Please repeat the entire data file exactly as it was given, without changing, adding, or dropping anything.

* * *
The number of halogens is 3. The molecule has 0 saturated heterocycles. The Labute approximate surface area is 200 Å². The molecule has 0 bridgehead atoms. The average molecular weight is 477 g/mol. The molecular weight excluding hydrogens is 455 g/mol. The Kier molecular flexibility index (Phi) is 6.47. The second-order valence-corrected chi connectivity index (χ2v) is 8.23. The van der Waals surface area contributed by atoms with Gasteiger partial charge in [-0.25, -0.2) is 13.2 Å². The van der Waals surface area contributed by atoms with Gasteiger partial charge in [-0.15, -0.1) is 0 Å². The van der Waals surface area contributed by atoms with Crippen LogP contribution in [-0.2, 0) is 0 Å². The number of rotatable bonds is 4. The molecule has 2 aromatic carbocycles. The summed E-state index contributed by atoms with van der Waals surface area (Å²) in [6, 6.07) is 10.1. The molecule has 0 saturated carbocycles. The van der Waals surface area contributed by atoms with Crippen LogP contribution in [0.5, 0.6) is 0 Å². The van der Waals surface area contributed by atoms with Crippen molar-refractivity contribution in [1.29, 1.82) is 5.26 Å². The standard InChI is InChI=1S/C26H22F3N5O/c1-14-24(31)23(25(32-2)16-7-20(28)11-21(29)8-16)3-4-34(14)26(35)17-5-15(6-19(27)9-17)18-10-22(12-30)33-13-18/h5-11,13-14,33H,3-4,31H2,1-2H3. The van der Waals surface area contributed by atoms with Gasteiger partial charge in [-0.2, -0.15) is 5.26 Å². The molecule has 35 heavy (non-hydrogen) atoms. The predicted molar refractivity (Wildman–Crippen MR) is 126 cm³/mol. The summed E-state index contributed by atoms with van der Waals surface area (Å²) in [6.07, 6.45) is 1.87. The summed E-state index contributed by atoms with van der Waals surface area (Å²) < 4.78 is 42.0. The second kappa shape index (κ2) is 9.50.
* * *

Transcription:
The number of halogens is 3. The molecule has 0 saturated heterocycles. The Labute approximate surface area is 200 Å². The molecule has 0 bridgehead atoms. The average molecular weight is 477 g/mol. The molecular weight excluding hydrogens is 455 g/mol. The Kier molecular flexibility index (Phi) is 6.47. The second-order valence-corrected chi connectivity index (χ2v) is 8.23. The van der Waals surface area contributed by atoms with Gasteiger partial charge in [-0.25, -0.2) is 13.2 Å². The van der Waals surface area contributed by atoms with Gasteiger partial charge in [-0.15, -0.1) is 0 Å². The van der Waals surface area contributed by atoms with Crippen LogP contribution in [-0.2, 0) is 0 Å². The number of rotatable bonds is 4. The molecule has 2 aromatic carbocycles. The summed E-state index contributed by atoms with van der Waals surface area (Å²) in [6, 6.07) is 10.1. The molecule has 0 saturated carbocycles. The van der Waals surface area contributed by atoms with Crippen LogP contribution in [0.5, 0.6) is 0 Å². The van der Waals surface area contributed by atoms with Crippen molar-refractivity contribution in [1.29, 1.82) is 5.26 Å². The standard InChI is InChI=1S/C26H22F3N5O/c1-14-24(31)23(25(32-2)16-7-20(28)11-21(29)8-16)3-4-34(14)26(35)17-5-15(6-19(27)9-17)18-10-22(12-30)33-13-18/h5-11,13-14,33H,3-4,31H2,1-2H3. The van der Waals surface area contributed by atoms with Gasteiger partial charge in [-0.2, -0.15) is 5.26 Å². The molecule has 35 heavy (non-hydrogen) atoms. The predicted molar refractivity (Wildman–Crippen MR) is 126 cm³/mol. The summed E-state index contributed by atoms with van der Waals surface area (Å²) in [6.07, 6.45) is 1.87. The summed E-state index contributed by atoms with van der Waals surface area (Å²) < 4.78 is 42.0. The second kappa shape index (κ2) is 9.50.